Yellow is the proper color for this signal because its indication is proceed prepared to stop at the next signal. Red (only) on a signal means to stop at that particular signal. Since this signal protects nothing (like a block) red is not necessary.
A seemingly meaningless as this signal may seem, in the middle of the night, after travelng back and forth on stick rail with a handful of cars, it is a wonderful alarm clock that makes you sit up (wake up) and pay very close attention to where you are and what is in front of you.

  by Butlershops
 
Notch 8 wrote: BTW- Approach restricting is a non conforming signal existing solely in CR special instructions. It is not a NORAC signal.
Did they take it out of the 7th edition? It was rule 293c in the 6th edition.

Conrail was big on these signals. There is one on the Hudson Secondary at Hudson Junction governing northward moves to the the Southern Tier. There might be one on the Washington Secondary as well. I seem to recall one down by CP-Hatch.

  by wolfboy8171981
 
The Signal was replaced/moved about a year ago. There was a Pennsy Position light signal that was always lit in the Approach position around MP 18. A new Aproach Restricting signal was placed at MP 17. Both signals were distant signals to Midway Int, and the Approach aspect was the only ones it could show

  by Jtgshu
 
Its in the NORAC, 8th Edition, 2003.

293c. Approach Restricting: Proceed prepared to stop at the next signal. Trains exceeding Medium Speed (30 mph) must begin reduction to Medium Speed as soon as the engine passes the Approach Restricting signal.

NOTE: Does not convey block or track information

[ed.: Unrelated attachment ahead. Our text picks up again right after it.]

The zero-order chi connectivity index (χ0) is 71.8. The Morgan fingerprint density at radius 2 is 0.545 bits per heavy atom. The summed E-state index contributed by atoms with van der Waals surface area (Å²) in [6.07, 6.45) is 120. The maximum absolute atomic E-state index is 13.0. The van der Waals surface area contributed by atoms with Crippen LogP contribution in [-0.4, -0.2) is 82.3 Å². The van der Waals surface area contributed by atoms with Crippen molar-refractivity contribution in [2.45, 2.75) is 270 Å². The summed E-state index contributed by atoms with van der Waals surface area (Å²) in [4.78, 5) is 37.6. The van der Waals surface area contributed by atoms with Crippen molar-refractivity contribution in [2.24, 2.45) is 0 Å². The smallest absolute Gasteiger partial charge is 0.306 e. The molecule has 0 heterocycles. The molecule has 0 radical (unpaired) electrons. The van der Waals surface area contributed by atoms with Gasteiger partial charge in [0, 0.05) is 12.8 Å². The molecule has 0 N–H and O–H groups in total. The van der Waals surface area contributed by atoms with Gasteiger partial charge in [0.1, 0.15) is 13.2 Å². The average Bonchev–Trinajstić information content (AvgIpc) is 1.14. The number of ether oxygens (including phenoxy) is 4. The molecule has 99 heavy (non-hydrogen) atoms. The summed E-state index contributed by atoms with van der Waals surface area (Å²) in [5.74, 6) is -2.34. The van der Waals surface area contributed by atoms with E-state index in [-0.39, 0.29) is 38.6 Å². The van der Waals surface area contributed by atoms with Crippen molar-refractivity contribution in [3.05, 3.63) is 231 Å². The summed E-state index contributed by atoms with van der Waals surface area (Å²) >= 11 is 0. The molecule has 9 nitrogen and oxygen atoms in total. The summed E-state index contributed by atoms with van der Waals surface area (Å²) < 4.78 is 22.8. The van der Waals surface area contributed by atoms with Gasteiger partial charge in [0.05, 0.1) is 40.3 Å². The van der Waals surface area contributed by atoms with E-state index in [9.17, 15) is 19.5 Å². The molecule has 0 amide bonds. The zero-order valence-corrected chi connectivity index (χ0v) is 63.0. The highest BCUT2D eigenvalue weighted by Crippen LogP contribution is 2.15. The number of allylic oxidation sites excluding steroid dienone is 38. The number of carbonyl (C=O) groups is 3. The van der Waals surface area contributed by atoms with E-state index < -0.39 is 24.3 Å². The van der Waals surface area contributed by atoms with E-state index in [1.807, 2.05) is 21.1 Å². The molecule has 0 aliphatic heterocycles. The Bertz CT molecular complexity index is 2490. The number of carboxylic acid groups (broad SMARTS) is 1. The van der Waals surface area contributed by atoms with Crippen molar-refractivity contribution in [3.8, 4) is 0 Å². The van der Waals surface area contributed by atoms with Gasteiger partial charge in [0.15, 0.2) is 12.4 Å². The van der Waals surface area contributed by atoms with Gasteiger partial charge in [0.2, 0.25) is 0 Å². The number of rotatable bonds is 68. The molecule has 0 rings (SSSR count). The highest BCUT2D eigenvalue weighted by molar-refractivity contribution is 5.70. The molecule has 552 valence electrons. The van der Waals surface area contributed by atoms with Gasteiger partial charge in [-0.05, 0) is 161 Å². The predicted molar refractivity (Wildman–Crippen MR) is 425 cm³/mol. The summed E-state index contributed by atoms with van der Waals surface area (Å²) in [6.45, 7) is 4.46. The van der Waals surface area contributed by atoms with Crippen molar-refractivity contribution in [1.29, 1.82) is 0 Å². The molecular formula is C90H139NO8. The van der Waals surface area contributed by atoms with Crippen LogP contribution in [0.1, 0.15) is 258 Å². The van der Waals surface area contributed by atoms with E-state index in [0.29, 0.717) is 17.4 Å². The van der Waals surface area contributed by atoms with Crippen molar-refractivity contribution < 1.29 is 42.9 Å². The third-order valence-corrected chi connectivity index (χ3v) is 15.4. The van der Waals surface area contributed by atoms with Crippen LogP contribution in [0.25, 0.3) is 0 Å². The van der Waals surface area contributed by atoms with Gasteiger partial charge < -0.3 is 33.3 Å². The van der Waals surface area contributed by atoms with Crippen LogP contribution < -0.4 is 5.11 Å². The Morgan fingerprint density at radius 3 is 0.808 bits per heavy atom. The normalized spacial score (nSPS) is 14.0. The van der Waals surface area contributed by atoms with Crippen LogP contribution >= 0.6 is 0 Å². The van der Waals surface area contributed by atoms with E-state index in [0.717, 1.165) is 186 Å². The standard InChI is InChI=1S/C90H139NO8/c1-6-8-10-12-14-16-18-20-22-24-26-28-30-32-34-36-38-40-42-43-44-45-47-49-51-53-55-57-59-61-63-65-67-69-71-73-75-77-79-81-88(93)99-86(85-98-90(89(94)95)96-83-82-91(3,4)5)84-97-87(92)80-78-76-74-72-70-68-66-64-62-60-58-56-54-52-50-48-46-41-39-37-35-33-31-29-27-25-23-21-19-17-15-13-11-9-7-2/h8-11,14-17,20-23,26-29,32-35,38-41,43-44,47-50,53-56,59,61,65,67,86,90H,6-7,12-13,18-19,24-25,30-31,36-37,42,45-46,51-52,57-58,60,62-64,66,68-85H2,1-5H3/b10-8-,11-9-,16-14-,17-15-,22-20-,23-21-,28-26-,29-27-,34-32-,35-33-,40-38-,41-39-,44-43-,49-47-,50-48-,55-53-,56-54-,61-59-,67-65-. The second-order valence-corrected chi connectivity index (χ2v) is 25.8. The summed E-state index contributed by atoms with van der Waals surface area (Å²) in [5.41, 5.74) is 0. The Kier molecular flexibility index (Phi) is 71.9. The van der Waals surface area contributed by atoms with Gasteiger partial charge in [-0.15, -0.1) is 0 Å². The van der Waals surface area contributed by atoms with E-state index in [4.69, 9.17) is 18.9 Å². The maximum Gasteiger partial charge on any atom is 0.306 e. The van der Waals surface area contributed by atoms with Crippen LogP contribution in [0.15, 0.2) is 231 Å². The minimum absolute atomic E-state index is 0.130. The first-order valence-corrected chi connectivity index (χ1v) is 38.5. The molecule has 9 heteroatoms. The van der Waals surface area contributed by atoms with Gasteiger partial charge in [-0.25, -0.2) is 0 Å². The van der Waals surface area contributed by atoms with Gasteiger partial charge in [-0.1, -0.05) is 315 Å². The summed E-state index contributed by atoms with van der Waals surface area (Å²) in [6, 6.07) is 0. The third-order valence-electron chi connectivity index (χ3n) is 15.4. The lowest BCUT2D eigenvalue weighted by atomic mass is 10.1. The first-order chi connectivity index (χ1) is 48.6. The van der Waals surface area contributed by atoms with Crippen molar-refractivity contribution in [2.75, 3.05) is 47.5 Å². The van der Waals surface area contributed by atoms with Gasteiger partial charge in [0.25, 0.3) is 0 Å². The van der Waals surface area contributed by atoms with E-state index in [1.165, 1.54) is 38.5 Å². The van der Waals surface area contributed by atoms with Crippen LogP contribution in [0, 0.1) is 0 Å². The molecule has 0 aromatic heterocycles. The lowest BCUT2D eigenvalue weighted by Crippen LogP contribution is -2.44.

CR might have their own special instruction relating to the signal though, like is happening now with Stop and Proceed to Restrictive Proceed.

  by Notch 8
 
Absolutely correct John. After I got to work this morning I looked in my grip and bingo, there it was right in the rule book. This is why it is not good to mix rules, beer, and football together at one time. (Was watching Monday night football while posting).

CP Hatch in Camden actually has had this signal used twice in different locations. Pre light rail, it was used on the (then) Bordentown Sec. for southbound movements. I belive it was located at the Pioneer switch.
Today this signal is used for CP Hatch on the new leg of the wye. Anyone taking a trip on the Atlantic City Line can spot it just south of Jersey next to the UGB for the River LINE.

  by Butlershops
 
That is O.K. Beer, rules and football is O.K. As long as we are not mixing beer and railroading ....
Notch 8 wrote:Absolutely correct John. After I got to work this morning I looked in my grip and bingo, there it was right in the rule book. This is why it is not good to mix rules, beer, and football together at one time. (Was watching Monday night football while posting).

CP Hatch in Camden actually has had this signal used twice in different locations. Pre light rail, it was used on the (then) Bordentown Sec. for southbound movements. I belive it was located at the Pioneer switch.
Today this signal is used for CP Hatch on the new leg of the wye. Anyone taking a trip on the Atlantic City Line can spot it just south of Jersey next to the UGB for the River LINE.

  by Metalrailz
 
There is a signal located in Piscatway always lit in the Approach position. I believe its the Reading line?? Correct me if I have my ROW's mixed up or incorrect. You can see the signal from New Brunswick Ave looking westbound.